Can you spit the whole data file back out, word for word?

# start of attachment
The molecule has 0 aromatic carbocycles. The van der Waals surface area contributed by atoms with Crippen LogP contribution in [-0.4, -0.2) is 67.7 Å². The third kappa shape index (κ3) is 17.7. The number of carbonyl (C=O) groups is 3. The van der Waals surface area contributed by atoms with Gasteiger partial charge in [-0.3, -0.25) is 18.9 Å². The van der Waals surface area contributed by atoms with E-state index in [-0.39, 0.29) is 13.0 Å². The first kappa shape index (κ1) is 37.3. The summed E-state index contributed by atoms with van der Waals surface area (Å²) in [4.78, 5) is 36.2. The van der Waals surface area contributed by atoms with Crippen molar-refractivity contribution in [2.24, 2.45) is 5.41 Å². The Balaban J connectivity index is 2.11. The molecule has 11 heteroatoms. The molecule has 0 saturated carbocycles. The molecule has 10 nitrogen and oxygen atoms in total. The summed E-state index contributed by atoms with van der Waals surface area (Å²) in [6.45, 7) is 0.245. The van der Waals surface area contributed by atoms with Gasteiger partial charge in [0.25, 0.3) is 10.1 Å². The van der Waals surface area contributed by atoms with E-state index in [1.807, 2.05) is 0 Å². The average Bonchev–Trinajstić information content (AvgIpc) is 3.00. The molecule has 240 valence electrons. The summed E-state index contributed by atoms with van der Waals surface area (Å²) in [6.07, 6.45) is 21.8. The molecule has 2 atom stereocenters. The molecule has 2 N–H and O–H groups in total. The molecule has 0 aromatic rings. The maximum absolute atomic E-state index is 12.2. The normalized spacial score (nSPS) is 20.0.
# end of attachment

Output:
The molecule has 0 aromatic carbocycles. The van der Waals surface area contributed by atoms with Crippen LogP contribution in [-0.4, -0.2) is 67.7 Å². The third kappa shape index (κ3) is 17.7. The number of carbonyl (C=O) groups is 3. The van der Waals surface area contributed by atoms with Gasteiger partial charge in [-0.3, -0.25) is 18.9 Å². The van der Waals surface area contributed by atoms with E-state index in [-0.39, 0.29) is 13.0 Å². The first kappa shape index (κ1) is 37.3. The summed E-state index contributed by atoms with van der Waals surface area (Å²) in [4.78, 5) is 36.2. The van der Waals surface area contributed by atoms with Crippen molar-refractivity contribution in [2.24, 2.45) is 5.41 Å². The Balaban J connectivity index is 2.11. The molecule has 11 heteroatoms. The molecule has 0 saturated carbocycles. The molecule has 10 nitrogen and oxygen atoms in total. The summed E-state index contributed by atoms with van der Waals surface area (Å²) in [6.45, 7) is 0.245. The van der Waals surface area contributed by atoms with Gasteiger partial charge in [0.25, 0.3) is 10.1 Å². The van der Waals surface area contributed by atoms with E-state index in [1.807, 2.05) is 0 Å². The average Bonchev–Trinajstić information content (AvgIpc) is 3.00. The molecule has 240 valence electrons. The summed E-state index contributed by atoms with van der Waals surface area (Å²) in [6.07, 6.45) is 21.8. The molecule has 2 atom stereocenters. The molecule has 2 N–H and O–H groups in total. The molecule has 0 aromatic rings. The maximum absolute atomic E-state index is 12.2. The normalized spacial score (nSPS) is 20.0.